Because of his COVID-19 mask, one couldn’t see the big grin on Frank Putz’s face Monday afternoon as he received a shot of the Moderna COVID-19 vaccine from Carol Lavin, nursing supervisor at the Sanford Vermillion Medical Clinic.

His eyes, though, reflected both the sense of delight and relief that came about after getting a gentle poke in the arm.

He was one of the first members of the general public to receive the vaccine that day.

“I guess I am. Mary Jo (Olson, a physician of the Sanford Vermillion Clinic) put us up for this,” Frank said, laughing.

Frank, his wife, Geneva, commonly known as Ginny, and other individuals who received the vaccine Monday – primarily local residents ages 80 and above – will return in about a month to receive a second dose of the vaccine.

His first thought when he was told Monday that he could receive the COVID-19 vaccine?

“Surprise!” Frank said, adding that it felt “really good” to get the shot.

“We’ve been following the news – of course, it’s on day and night, you know – and I’ve been kind of waiting for it,” he said. “Of course, we all are, we’ve been eager to get it and in following the news, first they said it was going to be the caregivers (who receive the vaccine) followed by the nurses and then the service people and the people in nursing homes and then the elderly.

“Well, I figured we’ll fall into one of those categories at some time,” Frank said.

“We’re not in a nursing home; we’re in our own home,” Ginny said, with Frank adding that he still tries to regularly exercise, even during the winter months.

“When it’s cold and dark, I drive up to the Wal-Mart store early in the morning. There’s hardly anybody there, with my mask on and I’ve got the whole store to myself except for a couple stockers who are around and one or two clerks, you know,” he said. “And, it’s a good place to walk.”

The rest of the day, he stays pretty much at home.

“I do make a trip to the library and it doesn’t bother Ginny and me. It’s just the two of us, anyway, except she’s getting pretty antsy,” Frank said. “She hasn’t had a permanent in seven months, you know.”

Ginny noted that she would be getting her COVID-19 shot next, “if he,” she said, gesturing toward Frank, “doesn’t hog all of the vaccine.”

“This is a fantastic day,” Dr. Olson said after watching both Frank and Ginny receive their first doses of the COVID-19 vaccine. “We’ve been waiting for this for a long time and it actually came quicker than I thought. But South Dakota has been doing a wonderful job in getting the vaccine out to the people who need.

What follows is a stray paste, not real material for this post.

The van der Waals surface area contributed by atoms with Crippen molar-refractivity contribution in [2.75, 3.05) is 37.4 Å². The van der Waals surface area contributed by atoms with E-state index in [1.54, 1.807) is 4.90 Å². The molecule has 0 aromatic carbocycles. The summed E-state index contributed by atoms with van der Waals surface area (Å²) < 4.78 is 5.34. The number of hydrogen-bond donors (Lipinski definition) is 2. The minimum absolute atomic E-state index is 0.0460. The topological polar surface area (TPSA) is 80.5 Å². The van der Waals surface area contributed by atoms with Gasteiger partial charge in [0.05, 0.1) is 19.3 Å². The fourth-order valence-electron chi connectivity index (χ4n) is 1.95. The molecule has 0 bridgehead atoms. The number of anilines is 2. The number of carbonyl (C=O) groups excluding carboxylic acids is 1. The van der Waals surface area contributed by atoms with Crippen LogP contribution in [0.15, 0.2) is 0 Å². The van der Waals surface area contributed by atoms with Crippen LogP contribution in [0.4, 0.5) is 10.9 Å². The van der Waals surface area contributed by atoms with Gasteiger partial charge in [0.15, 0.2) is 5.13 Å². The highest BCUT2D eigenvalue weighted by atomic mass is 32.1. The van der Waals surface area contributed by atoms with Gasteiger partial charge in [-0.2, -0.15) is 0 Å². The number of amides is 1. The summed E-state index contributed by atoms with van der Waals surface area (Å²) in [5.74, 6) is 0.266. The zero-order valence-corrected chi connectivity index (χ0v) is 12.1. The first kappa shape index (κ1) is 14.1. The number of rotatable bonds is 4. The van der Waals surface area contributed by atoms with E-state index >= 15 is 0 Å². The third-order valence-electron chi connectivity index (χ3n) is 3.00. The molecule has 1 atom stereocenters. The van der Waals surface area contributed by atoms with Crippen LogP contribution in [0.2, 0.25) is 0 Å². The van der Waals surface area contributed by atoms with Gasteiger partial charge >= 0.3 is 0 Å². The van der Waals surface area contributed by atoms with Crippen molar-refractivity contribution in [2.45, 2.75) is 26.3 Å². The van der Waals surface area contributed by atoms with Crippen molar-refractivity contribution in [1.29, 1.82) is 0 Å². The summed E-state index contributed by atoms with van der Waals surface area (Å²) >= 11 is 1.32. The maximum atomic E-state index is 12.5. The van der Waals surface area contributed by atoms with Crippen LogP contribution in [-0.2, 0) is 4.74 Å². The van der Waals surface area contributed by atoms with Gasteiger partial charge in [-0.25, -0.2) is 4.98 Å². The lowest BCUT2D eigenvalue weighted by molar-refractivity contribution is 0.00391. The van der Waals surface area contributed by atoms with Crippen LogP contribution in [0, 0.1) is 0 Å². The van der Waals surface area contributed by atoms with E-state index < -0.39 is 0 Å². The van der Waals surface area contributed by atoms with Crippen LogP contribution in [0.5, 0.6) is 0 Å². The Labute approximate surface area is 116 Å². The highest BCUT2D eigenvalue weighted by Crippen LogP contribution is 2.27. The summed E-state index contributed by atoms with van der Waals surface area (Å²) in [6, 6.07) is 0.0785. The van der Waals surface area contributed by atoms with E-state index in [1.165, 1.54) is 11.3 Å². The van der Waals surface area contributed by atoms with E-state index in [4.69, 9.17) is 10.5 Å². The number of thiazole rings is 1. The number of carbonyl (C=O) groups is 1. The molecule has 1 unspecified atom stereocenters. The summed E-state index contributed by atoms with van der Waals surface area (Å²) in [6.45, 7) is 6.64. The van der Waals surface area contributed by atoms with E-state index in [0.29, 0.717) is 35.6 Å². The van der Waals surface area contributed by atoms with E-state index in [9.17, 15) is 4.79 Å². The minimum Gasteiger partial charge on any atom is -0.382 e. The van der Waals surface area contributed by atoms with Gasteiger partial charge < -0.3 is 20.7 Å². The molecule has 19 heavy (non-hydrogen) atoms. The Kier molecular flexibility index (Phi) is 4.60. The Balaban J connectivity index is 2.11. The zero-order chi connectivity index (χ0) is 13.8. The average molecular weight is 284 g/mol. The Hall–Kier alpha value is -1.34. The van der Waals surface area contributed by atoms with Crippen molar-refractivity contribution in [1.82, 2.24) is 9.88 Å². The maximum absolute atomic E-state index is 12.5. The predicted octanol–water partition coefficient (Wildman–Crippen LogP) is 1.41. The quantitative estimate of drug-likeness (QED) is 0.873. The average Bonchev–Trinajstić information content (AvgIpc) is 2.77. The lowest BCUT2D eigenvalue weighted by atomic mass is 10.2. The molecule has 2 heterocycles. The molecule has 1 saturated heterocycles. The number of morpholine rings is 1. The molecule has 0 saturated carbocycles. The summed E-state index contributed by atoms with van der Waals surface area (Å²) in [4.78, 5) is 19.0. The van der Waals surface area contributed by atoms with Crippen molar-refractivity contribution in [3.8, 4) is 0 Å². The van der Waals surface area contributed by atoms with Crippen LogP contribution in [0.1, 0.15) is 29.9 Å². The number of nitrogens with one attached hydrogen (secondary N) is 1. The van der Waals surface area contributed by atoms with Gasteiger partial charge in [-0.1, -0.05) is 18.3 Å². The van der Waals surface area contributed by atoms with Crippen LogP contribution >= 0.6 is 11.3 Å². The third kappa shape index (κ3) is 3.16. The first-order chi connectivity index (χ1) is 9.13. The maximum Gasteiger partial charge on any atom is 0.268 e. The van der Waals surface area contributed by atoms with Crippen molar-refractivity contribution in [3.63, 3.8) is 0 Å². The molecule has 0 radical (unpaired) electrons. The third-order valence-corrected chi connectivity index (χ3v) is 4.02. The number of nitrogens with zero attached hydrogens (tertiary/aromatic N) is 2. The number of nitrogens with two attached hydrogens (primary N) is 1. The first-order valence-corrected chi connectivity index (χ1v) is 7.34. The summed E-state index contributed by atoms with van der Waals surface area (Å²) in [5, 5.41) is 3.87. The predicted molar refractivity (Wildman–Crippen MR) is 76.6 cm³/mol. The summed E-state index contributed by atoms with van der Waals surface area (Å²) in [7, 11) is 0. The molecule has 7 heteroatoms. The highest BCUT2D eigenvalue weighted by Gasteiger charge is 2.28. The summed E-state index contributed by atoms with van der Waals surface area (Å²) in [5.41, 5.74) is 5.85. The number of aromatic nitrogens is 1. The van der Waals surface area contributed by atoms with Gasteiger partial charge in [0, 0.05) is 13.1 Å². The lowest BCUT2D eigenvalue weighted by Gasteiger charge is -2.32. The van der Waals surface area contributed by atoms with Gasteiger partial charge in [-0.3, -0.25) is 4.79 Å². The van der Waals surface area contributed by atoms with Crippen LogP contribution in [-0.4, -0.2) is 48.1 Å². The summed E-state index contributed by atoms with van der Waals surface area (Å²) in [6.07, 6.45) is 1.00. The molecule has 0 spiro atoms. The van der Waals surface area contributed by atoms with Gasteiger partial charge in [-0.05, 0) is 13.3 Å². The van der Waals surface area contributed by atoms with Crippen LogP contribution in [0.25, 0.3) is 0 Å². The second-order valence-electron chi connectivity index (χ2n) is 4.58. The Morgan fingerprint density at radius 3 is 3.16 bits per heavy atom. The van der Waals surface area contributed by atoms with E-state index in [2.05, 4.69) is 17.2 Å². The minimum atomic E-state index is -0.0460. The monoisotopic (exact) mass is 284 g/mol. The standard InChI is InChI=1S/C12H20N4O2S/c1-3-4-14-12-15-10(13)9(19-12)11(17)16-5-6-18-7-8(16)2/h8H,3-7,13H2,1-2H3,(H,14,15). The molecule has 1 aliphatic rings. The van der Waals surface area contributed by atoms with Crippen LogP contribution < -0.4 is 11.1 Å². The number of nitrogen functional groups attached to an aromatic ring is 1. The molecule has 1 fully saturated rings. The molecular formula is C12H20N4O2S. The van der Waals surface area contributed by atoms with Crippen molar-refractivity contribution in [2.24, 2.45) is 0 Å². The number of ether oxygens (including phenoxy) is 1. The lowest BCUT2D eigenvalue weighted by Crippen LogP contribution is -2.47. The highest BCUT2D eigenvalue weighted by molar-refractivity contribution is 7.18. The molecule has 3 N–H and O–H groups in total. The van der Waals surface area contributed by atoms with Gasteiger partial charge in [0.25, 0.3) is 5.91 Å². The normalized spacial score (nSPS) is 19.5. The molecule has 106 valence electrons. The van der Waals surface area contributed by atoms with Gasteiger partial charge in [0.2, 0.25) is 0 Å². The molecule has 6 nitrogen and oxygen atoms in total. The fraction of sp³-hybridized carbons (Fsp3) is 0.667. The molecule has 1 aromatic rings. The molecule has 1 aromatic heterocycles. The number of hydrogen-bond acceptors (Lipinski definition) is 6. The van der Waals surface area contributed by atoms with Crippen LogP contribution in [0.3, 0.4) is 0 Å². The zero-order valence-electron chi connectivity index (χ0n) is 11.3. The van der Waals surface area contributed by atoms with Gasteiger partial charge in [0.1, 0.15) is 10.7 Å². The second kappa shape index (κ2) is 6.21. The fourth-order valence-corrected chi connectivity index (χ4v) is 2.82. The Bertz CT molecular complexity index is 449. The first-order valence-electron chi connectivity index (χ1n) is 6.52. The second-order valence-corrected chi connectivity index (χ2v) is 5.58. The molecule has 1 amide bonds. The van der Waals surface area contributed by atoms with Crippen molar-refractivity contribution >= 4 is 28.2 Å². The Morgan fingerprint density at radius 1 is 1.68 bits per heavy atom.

“I’m very, very excited and happy,” the Vermillion physician said.

Lavin, the nursing supervisor at the Sanford Vermillion Medical Clinic, said this week local healthcare workers will receive their second dose of the vaccine. That may mean that Vermillion may receive up to 300 doses this week.

Dr. Olson, for example, received her first vaccination four weeks ago. “I’ll get mine (second dose) on Thursday,” she said.

She added, however, that there’s no certainty to the total number of vaccines that may arrive at Sanford Vermillion each week.

“We’re maybe at 200 to 300 week, but it depends on what the state gets for vaccine,” she said. “We typically can request on Tuesdays and Thursdays and we might get 100, we might get 200, we might get 50 – we don’t know,” Lavin said.

Sanford Health announced in a press release Monday that it would begin administering the COVID-19 vaccine to individuals that fall in to the phase 1D category on Jan. 18, beginning with South Dakota residents 80-years and older.

“This is another historic and exciting milestone in our efforts to defeat this pandemic,” said Dr. Michael Wilde, vice president medical officer for Sanford Health in Sioux Falls. “This is a moment we have been waiting months for and we’re pleased to begin offering the vaccine to the public.”

How soon people will be able to receive the vaccine depends on the amount available and where people fit in to each priority group. Priority groups are set by the Centers for Disease Control (CDC) and South Dakota Department of Health. Priority groups are established based on occupation, age and those with certain health conditions, as they are most at risk for COVID-19. People at high-risk will be prioritized first.

“The vaccine is safe and effective,” Dr. Wilde said. “Aside from the things we’ve been doing for months now, such as frequent hand washing, wearing a mask and social distancing, the vaccine is really the last leg of the race towards ending this pandemic and returning to a new sense of normal.”

Sanford Health will notify people when the vaccine is available for them. Those who meet the requirements of phase 1D will receive a phone call or My Sanford Chart message when they are eligible to set up their vaccine appointment. People are encouraged to enroll in a My Sanford Chart account if they do not already have one as this is the fastest and most efficient way to communicate. To enroll in My Sanford Chart, visit mysanfordchart.org.

People will be observed on-site for 15 minutes after receiving the COVID-19 vaccine. The most common side effects are injection site pain, soreness and swelling. The second dose of the Pfizer vaccine should be received 21 days after the first dose. The second dose of the Moderna vaccine should be received 28 days after the first dose.

For more information on the COVID-19 vaccine, visit sanfordhealth.org and the CDC.

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